Second Epistle of John
The Second Epistle of John, often referred to as Second John and often written 2 John or II John, is a book of the New Testament attributed to John the Evangelist, traditionally thought to be the author of the other two epistles of John, and the Gospel of John (though this is disputed). Most modern scholars believe this is not John the Apostle, but in general there is no consensus as to the identity of this person or group. (See Authorship of the Johannine works.)
Second John and Third John are the two shortest books in the Bible. The shortest book in the English language is different depending on which translation (version) you look at. For example, in the New International Version 2 John is the shortest book with only 302 words but in the King James Version (Authorized Version) 3 John is the shortest with only 295 words. However, Second John has the fewest verses in the Bible with only 1 chapter made up of only 13 verses.
The language of this epistle is remarkably similar to 3 John. It is therefore suggested by a few that a single author composed both of these letters. The traditional view contends that all the letters are by the hand of John the Apostle, and the linguistic structure, special vocabulary, and polemical issues all lend toward this theory.
Also significant is the clear warning against paying heed to those who say that Jesus was not a flesh-and-blood figure: "For many deceivers are entered into the world, who confess not that Jesus Christ is come in the flesh." This establishes that, from the time the epistle was first written, there were those who had docetic Christologies, believing that the human person of Jesus was actually pure spirit or not come at all.
Alternatively, the letter's acknowledgment and rejection of gnostic theology may reveal a later date of authorship than orthodox Christianity claims. This can not be assured by a simple study of the context. Gnosticism's beginnings and its relationship to Christianity are poorly dated, due to an insufficient corpus of literature relating the first interactions between the two religions. It vehemently condemns such anti-corporeal attitudes, which also indicates that those taking such unorthodox positions were either sufficiently vocal, persuasive, or numerous enough to warrant rebuttal in this form. Adherents of gnosticism were most numerous during the second and third centuries.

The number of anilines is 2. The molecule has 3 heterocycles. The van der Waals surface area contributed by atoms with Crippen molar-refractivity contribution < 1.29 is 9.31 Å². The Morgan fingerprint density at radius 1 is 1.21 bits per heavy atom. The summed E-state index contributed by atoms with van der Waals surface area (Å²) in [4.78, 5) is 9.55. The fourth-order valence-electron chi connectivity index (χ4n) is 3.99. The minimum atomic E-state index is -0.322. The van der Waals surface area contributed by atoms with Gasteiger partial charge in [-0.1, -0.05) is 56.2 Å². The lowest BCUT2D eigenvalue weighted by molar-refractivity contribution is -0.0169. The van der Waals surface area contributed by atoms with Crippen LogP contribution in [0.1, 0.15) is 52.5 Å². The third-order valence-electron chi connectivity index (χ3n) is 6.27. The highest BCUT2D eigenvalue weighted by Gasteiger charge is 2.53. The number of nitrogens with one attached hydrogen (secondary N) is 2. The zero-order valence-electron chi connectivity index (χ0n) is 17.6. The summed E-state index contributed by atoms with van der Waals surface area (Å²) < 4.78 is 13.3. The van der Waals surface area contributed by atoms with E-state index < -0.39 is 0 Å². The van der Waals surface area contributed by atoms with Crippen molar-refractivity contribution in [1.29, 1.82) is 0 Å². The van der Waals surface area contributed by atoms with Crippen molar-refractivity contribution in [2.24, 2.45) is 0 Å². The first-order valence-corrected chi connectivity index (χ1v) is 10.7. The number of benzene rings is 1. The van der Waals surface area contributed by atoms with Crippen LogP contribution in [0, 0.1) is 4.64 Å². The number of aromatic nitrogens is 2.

Thus, in regard to this matter and this document, either one of two explanations is commonly held:
- Docetic and/or gnostic teachings were prevalent quite early in the history of Christianity, and these views were considered heretical and dangerous by the proto-orthodox Christian church.
- A late date of the composition (which often accompanies assertions of pseudepigraphal attribution).
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It reads as follows in the American Standard Version:
The elder unto the elect lady and her children, whom I love in truth; and not I only, but also all they that know the truth; for the truth's sake which abideth in us, and it shall be with us for ever:
Grace, mercy, peace shall be with us, from God the Father, and from Jesus Christ, the Son of the Father, in truth and love.
I rejoice greatly that I have found [certain] of thy children walking in truth, even as we received commandment from the Father.
And now I beseech thee, lady, not as though I wrote to thee a new commandment, but that which we had from the beginning, that we love one another.
And this is love, that we should walk after his commandments. This is the commandment, even as ye heard from the beginning, that ye should walk in it.
For many deceivers are gone forth into the world, [even] they that confess not that Jesus Christ cometh in the flesh. This is the deceiver and the antichrist.
Look to yourselves, that ye lose not the things which we have wrought, but that ye receive a full reward.
Whosoever goeth onward and abideth not in the teaching of Christ, hath not God: he that abideth in the teaching, the same hath both the Father and the Son.